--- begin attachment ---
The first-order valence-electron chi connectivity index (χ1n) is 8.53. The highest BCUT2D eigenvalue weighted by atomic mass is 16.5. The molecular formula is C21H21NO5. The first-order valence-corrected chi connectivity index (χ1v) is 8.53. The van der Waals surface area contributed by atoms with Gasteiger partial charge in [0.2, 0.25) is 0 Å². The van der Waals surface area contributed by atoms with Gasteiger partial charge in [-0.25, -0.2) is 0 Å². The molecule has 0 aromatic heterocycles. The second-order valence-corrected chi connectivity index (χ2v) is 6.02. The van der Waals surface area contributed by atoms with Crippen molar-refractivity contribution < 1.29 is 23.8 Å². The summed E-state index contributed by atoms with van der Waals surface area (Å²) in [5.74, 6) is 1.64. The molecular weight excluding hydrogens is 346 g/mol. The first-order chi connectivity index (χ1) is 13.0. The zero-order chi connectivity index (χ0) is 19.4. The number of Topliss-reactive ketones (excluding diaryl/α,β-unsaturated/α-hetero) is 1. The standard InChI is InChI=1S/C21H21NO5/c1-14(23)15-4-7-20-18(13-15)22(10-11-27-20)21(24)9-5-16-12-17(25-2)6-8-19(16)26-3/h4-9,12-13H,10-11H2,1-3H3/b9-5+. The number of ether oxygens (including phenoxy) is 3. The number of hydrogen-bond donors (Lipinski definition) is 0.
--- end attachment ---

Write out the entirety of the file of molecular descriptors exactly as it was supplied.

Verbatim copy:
The first-order valence-electron chi connectivity index (χ1n) is 8.53. The highest BCUT2D eigenvalue weighted by atomic mass is 16.5. The molecular formula is C21H21NO5. The first-order valence-corrected chi connectivity index (χ1v) is 8.53. The van der Waals surface area contributed by atoms with Gasteiger partial charge in [0.2, 0.25) is 0 Å². The van der Waals surface area contributed by atoms with Gasteiger partial charge in [-0.25, -0.2) is 0 Å². The molecule has 0 aromatic heterocycles. The second-order valence-corrected chi connectivity index (χ2v) is 6.02. The van der Waals surface area contributed by atoms with Crippen molar-refractivity contribution < 1.29 is 23.8 Å². The summed E-state index contributed by atoms with van der Waals surface area (Å²) in [5.74, 6) is 1.64. The molecular weight excluding hydrogens is 346 g/mol. The first-order chi connectivity index (χ1) is 13.0. The zero-order chi connectivity index (χ0) is 19.4. The number of Topliss-reactive ketones (excluding diaryl/α,β-unsaturated/α-hetero) is 1. The standard InChI is InChI=1S/C21H21NO5/c1-14(23)15-4-7-20-18(13-15)22(10-11-27-20)21(24)9-5-16-12-17(25-2)6-8-19(16)26-3/h4-9,12-13H,10-11H2,1-3H3/b9-5+. The number of ether oxygens (including phenoxy) is 3. The number of hydrogen-bond donors (Lipinski definition) is 0.